In the months following your knee replacement surgery, you'll likely be advised to take it easy, and follow specific instructions from your doctor or physical therapist on returning to daily activity.
Exact timing differs by individual and the ability to return to your “normal” routine depends on what your “normal” is. As early as the day of surgery, many patients will begin putting full weight on their knee. It will be uncomfortable at first, and should gradually improve as the muscles and tissues around the knee heal and get stronger. You should be able to walk right away using an assistive device like a walker or cane.
Depending on the way your knee surgery is performed, there may be some positions or motions your surgeon wants you to avoid for a period of time to make sure the knee heals properly. Patients with sedentary or office jobs may be able to return to work fairly quickly - sometimes in a matter of weeks. Others with more physically demanding jobs will take longer.
If you’re wondering when you can drive again, it really depends on
your specific surgery. The most important thing about driving is that
you feel comfortable behind the wheel and operating the pedals. This
typically means you’ll need to be off any narcotics. It also depends
on which knee was replaced and whether your vehicle is an automatic or
manual transmission. As a general rule, it could be anywhere from two
to six weeks before your doctor clears you to drive again.
You should be able to shower within a few days of surgery. Your surgeon will notify you when it’s safe to remove your bandage. You’ll likely be advised to steer clear of hot tubs and pools until your incision is nicely healed in about three to six weeks.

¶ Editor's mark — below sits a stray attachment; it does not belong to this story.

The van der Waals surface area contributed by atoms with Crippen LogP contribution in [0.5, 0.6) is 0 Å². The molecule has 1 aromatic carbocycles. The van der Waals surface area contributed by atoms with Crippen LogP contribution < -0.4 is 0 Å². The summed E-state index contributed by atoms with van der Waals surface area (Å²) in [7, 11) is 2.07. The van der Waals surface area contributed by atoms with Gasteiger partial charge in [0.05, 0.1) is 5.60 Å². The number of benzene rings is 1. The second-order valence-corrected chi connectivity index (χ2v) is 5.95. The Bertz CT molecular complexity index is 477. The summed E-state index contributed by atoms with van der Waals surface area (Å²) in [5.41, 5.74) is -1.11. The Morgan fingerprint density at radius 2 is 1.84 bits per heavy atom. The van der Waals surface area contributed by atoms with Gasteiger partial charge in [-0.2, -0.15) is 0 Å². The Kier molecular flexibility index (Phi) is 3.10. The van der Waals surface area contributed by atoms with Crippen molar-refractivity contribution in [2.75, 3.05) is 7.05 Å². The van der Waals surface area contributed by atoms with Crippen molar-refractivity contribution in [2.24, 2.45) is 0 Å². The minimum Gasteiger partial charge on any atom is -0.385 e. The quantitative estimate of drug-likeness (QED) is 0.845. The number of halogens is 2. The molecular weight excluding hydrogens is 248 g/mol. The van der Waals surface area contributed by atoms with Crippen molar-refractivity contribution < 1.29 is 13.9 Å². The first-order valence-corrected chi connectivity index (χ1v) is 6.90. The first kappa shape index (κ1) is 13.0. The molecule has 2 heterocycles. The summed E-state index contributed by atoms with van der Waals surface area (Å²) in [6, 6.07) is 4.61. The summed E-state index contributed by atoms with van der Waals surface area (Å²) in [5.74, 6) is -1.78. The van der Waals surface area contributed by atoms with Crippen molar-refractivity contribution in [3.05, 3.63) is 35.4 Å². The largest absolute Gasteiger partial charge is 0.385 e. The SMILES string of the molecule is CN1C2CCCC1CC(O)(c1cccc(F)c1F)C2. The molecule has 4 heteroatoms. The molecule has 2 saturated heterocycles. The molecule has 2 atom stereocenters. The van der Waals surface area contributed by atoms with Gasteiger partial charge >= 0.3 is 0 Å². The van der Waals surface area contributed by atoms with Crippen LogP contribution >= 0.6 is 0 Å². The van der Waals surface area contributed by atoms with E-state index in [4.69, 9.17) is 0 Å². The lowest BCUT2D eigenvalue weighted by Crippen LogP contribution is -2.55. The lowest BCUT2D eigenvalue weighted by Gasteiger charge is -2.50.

You may be excited at the possibility of firing up your sex life again, especially if joint pain has put a damper on it over the past several years. Most doctors will let you resume sexual activities as soon as you feel able, typically in about four to six weeks. The key is making sure that you don’t do anything that could cause a problem while you are healing.
In many cases, successful knee replacement surgery will relieve your
pain and stiffness, and allow you to resume many of your normal daily
activities. But even after you have fully recovered from your surgery,
you may have some restrictions. Normal daily activities do not
typically include high-impact sports such as jogging, basketball,
racquetball, gymnastics, or activities that put excessive strain on
your knee joints. Safer activities may include walking, golf,
swimming, and bicycling. Your doctor will advise you on safe
activities for your particular condition. Before attempting any new
activities, talk to your surgeon to see if they feel you are ready.
You’ll likely continue to heal and improve for at least six months, so
patience is key.